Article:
Lindsay Lohan: A Twisted Comeback Strategy

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Lindsay Lohan in Underground Comedy 2010

After years of bad behavior, evaporating movie work, and a 14-day stint in jail for violating probation, Lindsay Lohan is mounting a comeback. Sort of. On Friday the former Disney child star returned to the big screen for the first time in three years, playing a drug-abusing, spoiled wild child who dons a nun's outfit and mows down bad guys in Robert Rodriguez's bloodfest Machete. She's also gracing the cover of the October issue of Vanity Fair, in which she's quoted as saying, "I want my career back."

Machete winks heavily at Lohan's past: between the promotional poster, featuring a habit-clad Lohan suggestively licking a massive pistol, and the outrageously self-referential subplots (we first meet Lohan's character being rescued, barely conscious, from a drug den), the filmmakers appear eager to tap into her tabloid-queen reputation.

But that's nothing compared to Lohan's other newly completed project: an appearance in Underground Comedy 2010 — a film proudly promoted as "the single most offensive movie you'll ever see" — written, directed, financed by and starring Vince "the ShamWow Guy" Shlomi.

Shlomi, who goes by Vince Offer in the movie, is better known to late-night-television viewers as the infomercial pitchman behind the super-absorbent ShamWow and the Slap Chop kitchen gadget. He has been trying to break into the movie business for a while on the strength of Underground Comedy — a collection of tasteless sketches he's been working on since 1996 that was released briefly to horrified mainstream reviews in 1999 (the New York Times referred to the film as "wretched").

Lohan's segment of the film — in which she acts out a celebrity-revenge fantasy, shooting up a gaggle of paparazzi while dressed like Marilyn Monroe — is tame compared with the movie's other sketches, which include scenes of an infant being shot in a drive-by and a necrophiliac sexing it up with rotting corpses. But its very existence is a sobering reminder about how far the star of Freaky Friday and Mean Girls has fallen. Shlomi acknowledges that he wouldn't have had a chance to get her at the height of her game. "Ten years ago she's doing Disney, and now she's in the most offensive movie ever made," he tells TIME.

Shlomi had Lohan on his wish list for an attention-generating appearance and got to make his pitch personally last May at the Cannes Film Festival, where she was photographed partying — and where she claimed her passport had been stolen, preventing her from attending a key Los Angeles court hearing.

The aspiring filmmaker and his co-producer Courtney Bingham first approached the starlet over blaring house music at a VIP nightclub. "We sent her the scripts and told her that it was gross-out comedy," says Shlomi. "She'd done Funny or Die, so she has a great sense of humor. That's in the same vein, but our movie is a little tougher." (Which may be putting it mildly.)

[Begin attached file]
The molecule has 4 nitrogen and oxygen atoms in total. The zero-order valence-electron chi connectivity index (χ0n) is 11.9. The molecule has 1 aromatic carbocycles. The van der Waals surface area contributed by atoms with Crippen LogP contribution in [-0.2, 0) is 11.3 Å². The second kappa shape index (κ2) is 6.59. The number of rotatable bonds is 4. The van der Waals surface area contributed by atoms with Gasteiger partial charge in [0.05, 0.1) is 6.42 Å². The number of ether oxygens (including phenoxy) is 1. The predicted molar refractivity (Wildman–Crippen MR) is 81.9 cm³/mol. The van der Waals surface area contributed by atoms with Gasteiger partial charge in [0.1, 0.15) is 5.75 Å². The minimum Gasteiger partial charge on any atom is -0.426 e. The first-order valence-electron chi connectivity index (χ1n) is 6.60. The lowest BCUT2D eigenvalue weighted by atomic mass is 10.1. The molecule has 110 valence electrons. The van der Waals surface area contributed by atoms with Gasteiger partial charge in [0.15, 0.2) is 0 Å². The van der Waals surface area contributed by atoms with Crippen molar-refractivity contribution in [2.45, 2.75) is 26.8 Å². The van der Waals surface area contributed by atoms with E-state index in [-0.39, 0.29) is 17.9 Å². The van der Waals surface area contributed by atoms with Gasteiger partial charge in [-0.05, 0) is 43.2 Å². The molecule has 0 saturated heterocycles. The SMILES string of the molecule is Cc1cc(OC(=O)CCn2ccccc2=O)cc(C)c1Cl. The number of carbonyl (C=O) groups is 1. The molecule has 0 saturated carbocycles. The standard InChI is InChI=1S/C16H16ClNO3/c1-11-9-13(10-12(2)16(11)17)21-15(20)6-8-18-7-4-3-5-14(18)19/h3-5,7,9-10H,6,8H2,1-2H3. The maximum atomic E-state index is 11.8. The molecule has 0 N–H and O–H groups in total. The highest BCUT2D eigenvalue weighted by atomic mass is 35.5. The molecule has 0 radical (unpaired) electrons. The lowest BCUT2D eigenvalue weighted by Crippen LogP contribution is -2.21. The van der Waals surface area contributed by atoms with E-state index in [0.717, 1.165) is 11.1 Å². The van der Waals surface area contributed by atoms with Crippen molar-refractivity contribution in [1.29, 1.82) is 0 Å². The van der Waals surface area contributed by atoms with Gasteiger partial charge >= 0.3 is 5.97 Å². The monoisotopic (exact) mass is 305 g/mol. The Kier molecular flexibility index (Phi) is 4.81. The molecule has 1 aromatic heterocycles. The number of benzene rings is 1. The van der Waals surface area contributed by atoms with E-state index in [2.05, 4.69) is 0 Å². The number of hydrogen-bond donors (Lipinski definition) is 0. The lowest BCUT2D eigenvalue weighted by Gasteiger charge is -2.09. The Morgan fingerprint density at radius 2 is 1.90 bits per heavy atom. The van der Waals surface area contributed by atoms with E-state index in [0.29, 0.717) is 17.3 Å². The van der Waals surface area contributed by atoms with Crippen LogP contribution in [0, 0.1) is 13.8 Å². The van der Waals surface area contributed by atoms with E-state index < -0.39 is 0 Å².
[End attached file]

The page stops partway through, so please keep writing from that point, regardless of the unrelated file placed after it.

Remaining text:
Neither side would disclose how much Lohan was paid for her appearance, although Shlomi maintains the actress was clearly interested in the payday. ("Money talks," says Bingham.) But once the details were squared away, the biggest source of concern for Lohan was whether her court-ordered SCRAM alcohol-monitoring ankle bracelet would be a problem on the shoot.

Shlomi, however, was thrilled. "It looked cool," he says of the device Lohan was ordered to wear immediately after her return from Cannes. It also would bring the scene that much more publicity. Lohan even helped work it into the script when she changed a scripted fat joke about Monroe.

"The original line was, 'Marilyn could never fit in a size 0 dress,' " says Shlomi. "But [Lohan] was like, 'No, I don't want to make fun of Marilyn. What if I say, 'Marilyn would never wear a SCRAM bracelet.' We were like, 'Yeah!' "

Lohan also agreed to the last-minute script addition that had her pulling out a pair of handguns and happily mowing down photographers at a faux film premiere. That, combined with the visible SCRAM bracelet on her left ankle, promised instant headlines when an unrated trailer for the film was posted on the Internet in July.

"On YouTube, there are nearly 850,000 views for that clip alone," says Shlomi. "That's more than Machete's trailer."

While Lohan's official spokespeople declined to comment, some members of her camp contend there's no such thing as bad publicity. "It's cool to do these underground parts," says Mike Heller, a family friend and the CEO of Talent Resources, who has brokered business deals with Lohan (but not for this movie). "It keeps her current."

"She's not desperate," he adds. "Many deals have come through this office, and she's turned them down."

The Underground Comedy filmmakers wanted even more Lohan screen time in the film (Shlomi says he had three cashier's checks totaling $350,000 ready for her if she shot an additional psychologist's-office skit) but were happy enough to get her at all. "We offered her a lot more money, but she only wanted to do the Marilyn character," Shlomi says.

Though the movie appears most likely headed for a straight-to-DVD release, Shlomi hopes to either find a distribution partner or shill it to theaters himself for a late-November release. "With ShamWow, I had to become my own distributor because no one wanted it," says the undaunted pitchman. "Out of necessity you become something you're not expecting. It was actually a blessing."

While Lohan is slated to work next on a biopic of porn star Linda Lovelace, Shlomi is counting on Underground Comedy 2010 being such a success that he may have a shot at working with her again. "I'm actually doing a romantic comedy," he says. "And I'd love to send Lindsay a script."